The adoption and use of new tools have made Department of Defense networks safer from increased cyberthreats during this time of heightened remote telework, officials say.
Tools such as Outlook Web Access, virtual private networks, and commercial virtual remote environment/Microsoft teams have not only enabled telework and remote operations but also reduced the use of unauthorized telework resources, leading to overall security of the network, a U.S. Cyber Command spokesperson told Fifth Domain.
For its part, the Army has expanded VPN capacities, teleconferencing and internet access points as well as increased the number of mobile devices.
As the coronavirus keeps employees working at home, the Department of Defense is rapidly expanded its IT capacity.
The Navy has leveraged real-time collaboration capabilities using commercial virtual remote, or CVR, technology, allowing the service to securely maintaining a presence when not physically present, officials said.
On the Air Force side, Lt. Gen. Mary O’Brien, deputy chief of staff for intelligence, surveillance, reconnaissance and cyber effects operations, said there have been increasing cyber incidents as telework capabilities grew from a baseline of about 9,000 virtual private network connections to more than 400,000 VPN connections.
“The 616th Operations Center at 16th Air Force surged their workforce to monitor those threats, conduct assessments, minimize the risk to the expanding Air Force networks and also employing mitigations to reduce the vulnerabilities,” she said during a Joint Service Academy Cybersecurity Conference webinar June 11.
Overall, officials have noticed an uptick in probes to networks as well as coronavirus-related misinformation campaigns originating from nation-states and criminal entities.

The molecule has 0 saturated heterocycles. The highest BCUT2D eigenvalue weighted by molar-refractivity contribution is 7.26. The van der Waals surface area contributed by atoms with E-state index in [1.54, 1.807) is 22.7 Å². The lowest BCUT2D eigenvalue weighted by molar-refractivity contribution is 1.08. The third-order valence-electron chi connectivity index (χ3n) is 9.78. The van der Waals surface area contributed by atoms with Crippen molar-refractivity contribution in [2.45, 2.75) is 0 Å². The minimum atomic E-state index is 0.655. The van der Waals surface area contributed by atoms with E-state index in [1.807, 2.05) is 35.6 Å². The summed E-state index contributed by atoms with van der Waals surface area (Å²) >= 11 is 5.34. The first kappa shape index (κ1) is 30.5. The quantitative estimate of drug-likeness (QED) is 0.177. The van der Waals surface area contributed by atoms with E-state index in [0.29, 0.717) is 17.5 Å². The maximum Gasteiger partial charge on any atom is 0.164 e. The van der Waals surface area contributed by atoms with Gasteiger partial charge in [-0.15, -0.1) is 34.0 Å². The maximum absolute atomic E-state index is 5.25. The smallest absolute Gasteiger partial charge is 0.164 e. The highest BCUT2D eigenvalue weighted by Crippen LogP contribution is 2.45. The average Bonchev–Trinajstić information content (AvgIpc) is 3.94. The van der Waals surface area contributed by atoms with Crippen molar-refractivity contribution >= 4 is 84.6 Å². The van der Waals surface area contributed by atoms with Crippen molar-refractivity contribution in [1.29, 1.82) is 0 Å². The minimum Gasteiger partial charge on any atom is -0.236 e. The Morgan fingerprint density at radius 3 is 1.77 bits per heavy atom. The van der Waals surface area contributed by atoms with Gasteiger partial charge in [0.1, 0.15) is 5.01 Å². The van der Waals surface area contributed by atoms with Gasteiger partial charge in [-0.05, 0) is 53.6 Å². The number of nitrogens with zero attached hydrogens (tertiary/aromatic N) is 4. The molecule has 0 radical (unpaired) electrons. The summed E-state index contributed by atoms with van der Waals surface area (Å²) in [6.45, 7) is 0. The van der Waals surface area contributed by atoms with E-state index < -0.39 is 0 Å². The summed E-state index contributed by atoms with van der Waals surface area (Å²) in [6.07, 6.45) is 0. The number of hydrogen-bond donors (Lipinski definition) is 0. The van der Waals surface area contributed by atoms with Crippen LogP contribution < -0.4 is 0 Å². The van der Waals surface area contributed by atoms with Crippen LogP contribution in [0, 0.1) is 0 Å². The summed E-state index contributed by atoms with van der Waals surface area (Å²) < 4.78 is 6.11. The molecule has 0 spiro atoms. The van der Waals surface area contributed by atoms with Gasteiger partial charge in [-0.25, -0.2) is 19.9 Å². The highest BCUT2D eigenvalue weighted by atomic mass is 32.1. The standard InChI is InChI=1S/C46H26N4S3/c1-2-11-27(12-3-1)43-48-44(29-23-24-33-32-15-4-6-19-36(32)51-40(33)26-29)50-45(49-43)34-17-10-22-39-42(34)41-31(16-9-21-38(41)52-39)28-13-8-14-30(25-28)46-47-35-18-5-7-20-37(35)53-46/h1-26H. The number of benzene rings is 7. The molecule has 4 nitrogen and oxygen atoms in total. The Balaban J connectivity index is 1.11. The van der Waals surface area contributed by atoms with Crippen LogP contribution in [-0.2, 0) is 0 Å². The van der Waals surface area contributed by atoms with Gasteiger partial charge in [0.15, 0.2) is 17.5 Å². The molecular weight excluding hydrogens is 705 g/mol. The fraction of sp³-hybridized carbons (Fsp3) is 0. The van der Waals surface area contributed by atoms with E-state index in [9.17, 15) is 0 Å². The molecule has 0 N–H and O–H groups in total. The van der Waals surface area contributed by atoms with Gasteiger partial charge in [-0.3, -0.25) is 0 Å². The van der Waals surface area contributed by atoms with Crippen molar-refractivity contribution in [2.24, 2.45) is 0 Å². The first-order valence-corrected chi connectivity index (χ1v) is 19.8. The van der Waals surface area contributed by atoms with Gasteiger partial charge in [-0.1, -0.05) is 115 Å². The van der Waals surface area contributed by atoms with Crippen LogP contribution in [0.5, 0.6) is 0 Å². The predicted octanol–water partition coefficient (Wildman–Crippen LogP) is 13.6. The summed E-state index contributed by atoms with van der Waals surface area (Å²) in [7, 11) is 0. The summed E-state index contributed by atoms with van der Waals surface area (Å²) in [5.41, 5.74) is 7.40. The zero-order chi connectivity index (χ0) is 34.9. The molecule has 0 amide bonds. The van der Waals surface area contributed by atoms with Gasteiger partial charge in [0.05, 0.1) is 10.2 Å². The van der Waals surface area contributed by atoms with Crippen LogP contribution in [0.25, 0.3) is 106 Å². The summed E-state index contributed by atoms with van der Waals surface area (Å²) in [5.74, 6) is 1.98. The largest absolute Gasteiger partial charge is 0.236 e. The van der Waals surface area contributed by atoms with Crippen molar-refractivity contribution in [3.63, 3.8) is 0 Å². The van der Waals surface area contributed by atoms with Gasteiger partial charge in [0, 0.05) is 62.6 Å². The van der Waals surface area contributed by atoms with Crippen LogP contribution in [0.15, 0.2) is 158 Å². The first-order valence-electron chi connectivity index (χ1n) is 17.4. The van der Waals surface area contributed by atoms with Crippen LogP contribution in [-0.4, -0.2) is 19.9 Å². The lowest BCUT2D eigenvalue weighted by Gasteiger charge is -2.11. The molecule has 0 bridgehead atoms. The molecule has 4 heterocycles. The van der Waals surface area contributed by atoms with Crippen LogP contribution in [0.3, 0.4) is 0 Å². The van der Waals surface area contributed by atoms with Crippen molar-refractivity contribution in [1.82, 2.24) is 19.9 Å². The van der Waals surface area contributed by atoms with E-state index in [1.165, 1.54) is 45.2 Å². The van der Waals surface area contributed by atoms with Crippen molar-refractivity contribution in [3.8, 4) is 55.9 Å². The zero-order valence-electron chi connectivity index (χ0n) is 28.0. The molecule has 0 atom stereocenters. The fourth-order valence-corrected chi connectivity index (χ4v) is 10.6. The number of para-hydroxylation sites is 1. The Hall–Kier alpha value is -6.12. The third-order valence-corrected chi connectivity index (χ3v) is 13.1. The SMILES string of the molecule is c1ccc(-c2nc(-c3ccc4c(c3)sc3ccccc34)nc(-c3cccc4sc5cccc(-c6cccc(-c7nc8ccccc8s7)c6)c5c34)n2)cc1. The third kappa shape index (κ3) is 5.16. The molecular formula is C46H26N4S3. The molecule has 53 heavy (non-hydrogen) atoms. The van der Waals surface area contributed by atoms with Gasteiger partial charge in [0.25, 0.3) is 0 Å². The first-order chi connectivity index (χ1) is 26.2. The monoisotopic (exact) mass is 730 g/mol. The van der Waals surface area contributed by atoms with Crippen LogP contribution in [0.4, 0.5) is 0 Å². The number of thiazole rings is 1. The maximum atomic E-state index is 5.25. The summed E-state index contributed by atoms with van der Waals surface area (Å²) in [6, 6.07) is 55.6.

Due to security reasons, it’s unclear the extent to which defensive-focused groups such as cyber protection teams have responded to particular breaches or incidents. A Cyber Command spokesperson said with additional vulnerabilities posed by increased telework activity, CVR is invaluable to balancing such threats through increased capacity to defend remotely.
The representative added that the DoD has learned much, and if subsequent waves of COVID-19 hit, the department is better prepared to meet such challenges.
Several high-ranking military IT officials are preparing for a second wave of the coronavirus, and expect the network infrastructure they scrambled to piece together three months ago to remain in place after the pandemic.
Across the DoD more broadly, its main network operations and defense entity — the Joint Force Headquarters-DoD Information Networks — has played a critical role in ensuring the fidelity and safety of its network. A Cyber Command spokesperson said JFHQ-DoDIN’s mission-critical work was made an operational imperative to ensure the DoD can rapidly respond without losing significant levels of productivity. The top priorities here included ensuring components had network access, necessary tools, network protection and information.
The spokesperson added that with the knowledge of increased vulnerabilities and opportunities for bad actors during mass teleworking, the DoD has worked to control the DoDIN military command structures to include Directive Authority for Cyberspace Operations, which provides coordinated action among DoD entities.
While the response to increased telework has been similar to previous efforts by JFHQ-DoDIN and Cyber Command to protect the network, officials noted that what’s new is the formation of a COVID-19 task force established by Pentagon Chief Information Officer Dana Deasy.
The task force is co-lead by Cyber Command and the CIO’s office. Other members include JFHQ-DoDIN, the National Security Agency, the Defense Information Systems Agency, the Joint Chiefs of Staff and others from the DoD CIO’s office. To date, it has delivered millions of remote connections and service options to ensure continuity of operations, according to a Cyber Command spokesperson.
Officials also believe there is no going back now, surmising that the telework and network surge spurred by the pandemic will be permanent.
“Remote working/teleworking is here to stay. We’re not going back,” O’Brien agreed.